commissions contingent upon final settlement. We think, however, that the fixing of time for payment of commissions as the time of consummation of sale is the controlling feature and clearly indicated the intention of the parties. The language there was in the contract for the sale of the lands and spoke in futuro. The sale, as represented by the contract of sale, had been accomplished, and in speaking in the future of the "time of consummation," reference must have been had to the transfer of title. Consummation of sale in that particular contract, therefore, must have meant consummation of the transfer of title. The contract itself so indicates. In the present case the words "for consummating this sale" do not necessarily refer to any future event and can just as well refer to an accomplished fact, as far as the words of the contract are concerned.

In Klipper v. Schlossberg, 96 N.J.L. 397, the landowner agreed to pay the broker a commission "for perfecting the sale." A contract was entered into but transfer of title did not take place because of a defect in title. In the broker's suit for commission, the Supreme Court interpreted the words "for perfecting the sale" as being the equivalent of "making a sale," and held that the broker had earned his commission when the contract of sale was executed, regardless of the fact that final settlement never took place.

The general rule being that a broker is entitled to his commissions when he brings the parties together, whether there is ever a conveyance or not, unless the parties have explicitly agreed that the commissions shall be contingent on final settlement, we are unable to find in the language of this contract any such agreement. Commissions owing for "consummating this sale" were due and owing for procuring the purchasers who entered into the binding contract of sale, and commissions were not contingent upon a conveyance. "A clear distinction is made in our cases between a sale and a conveyance of land." Freeman v. Van Wagenen, 90 N.J.L. 358.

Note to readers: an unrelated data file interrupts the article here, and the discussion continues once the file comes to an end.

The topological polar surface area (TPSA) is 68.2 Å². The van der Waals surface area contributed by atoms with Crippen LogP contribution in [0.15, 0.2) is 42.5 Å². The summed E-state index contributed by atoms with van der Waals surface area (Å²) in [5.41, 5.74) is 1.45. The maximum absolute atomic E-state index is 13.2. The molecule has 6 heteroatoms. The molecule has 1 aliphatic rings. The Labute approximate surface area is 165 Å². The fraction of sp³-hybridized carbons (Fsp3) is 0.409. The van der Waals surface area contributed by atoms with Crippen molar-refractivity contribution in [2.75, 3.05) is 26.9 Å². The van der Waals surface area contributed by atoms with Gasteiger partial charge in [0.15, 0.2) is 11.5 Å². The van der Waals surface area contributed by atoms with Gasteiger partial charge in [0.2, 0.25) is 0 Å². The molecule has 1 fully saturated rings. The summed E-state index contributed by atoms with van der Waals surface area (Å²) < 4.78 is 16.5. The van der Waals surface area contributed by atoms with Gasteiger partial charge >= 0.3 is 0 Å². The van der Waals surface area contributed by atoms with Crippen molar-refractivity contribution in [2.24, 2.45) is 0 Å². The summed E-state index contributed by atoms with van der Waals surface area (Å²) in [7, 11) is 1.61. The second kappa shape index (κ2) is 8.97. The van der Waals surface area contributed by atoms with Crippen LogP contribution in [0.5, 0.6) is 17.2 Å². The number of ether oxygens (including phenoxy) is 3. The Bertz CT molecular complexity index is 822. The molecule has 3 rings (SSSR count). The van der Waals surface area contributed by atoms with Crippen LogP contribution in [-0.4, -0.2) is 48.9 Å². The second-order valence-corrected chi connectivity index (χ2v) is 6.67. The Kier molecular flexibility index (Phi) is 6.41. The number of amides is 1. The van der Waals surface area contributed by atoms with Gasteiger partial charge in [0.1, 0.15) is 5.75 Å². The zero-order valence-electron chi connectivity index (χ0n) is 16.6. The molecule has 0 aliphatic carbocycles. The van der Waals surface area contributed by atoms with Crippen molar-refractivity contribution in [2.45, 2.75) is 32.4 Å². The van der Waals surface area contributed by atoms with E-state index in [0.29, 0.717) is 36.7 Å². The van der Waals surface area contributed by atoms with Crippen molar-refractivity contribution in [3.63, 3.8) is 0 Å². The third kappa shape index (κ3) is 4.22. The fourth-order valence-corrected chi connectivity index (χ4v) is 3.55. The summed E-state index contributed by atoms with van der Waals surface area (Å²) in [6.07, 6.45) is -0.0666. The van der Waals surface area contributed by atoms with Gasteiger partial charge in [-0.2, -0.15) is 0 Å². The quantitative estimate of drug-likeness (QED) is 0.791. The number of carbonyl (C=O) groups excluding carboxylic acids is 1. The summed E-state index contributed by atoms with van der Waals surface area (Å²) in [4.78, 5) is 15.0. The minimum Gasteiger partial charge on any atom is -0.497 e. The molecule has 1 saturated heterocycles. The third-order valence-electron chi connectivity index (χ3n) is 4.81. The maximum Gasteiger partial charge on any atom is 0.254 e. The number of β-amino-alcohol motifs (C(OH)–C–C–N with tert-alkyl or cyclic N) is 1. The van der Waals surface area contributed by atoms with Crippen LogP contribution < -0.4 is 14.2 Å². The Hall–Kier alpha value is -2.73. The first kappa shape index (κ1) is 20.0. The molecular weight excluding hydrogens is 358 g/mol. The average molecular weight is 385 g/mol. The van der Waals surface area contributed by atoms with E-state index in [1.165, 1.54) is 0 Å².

Plaintiff also contends that defendant did not produce a purchaser willing to buy because, according to the stipulation, the reason for the failure to close the transaction was the

[130 NJL Page 428]

unwillingness of the prospective purchasers to go through with it. But we think this contention misconceives the legal principle. To follow such contention to its logical conclusion would mean that a real estate broker would never be entitled to commissions in a case where a purchaser, after having entered into a binding contract to purchase lands, thereafter became unwilling or unable to go through with it. Plaintiff contends that in the cited cases wherein commissions have been recovered after failure of settlement, the purchasers were willing and able but the transaction was not completed because of the fault of the seller or some other reason. However, this court said in J.R. Tucker, Inc., v. Mahaffey, 6 N.J. Mis. R. 17, that it is immaterial whose fault it is that final settlement did not take place, since the payment of commissions was not made contingent upon a final settlement taking place.

The duty of the broker has been performed when he brings the parties together and they enter into a valid agreement of sale. If the landowner wishes to protect himself from the obligation to pay the broker a commission for that service, he must make such payment of commissions contingent upon passing of title. Freeman v. Van Wagenen, supra; Dickinson v. Walters, supra.

We conclude that the trial judge properly interpreted the contract of the parties and that the judgment should be affirmed, with costs.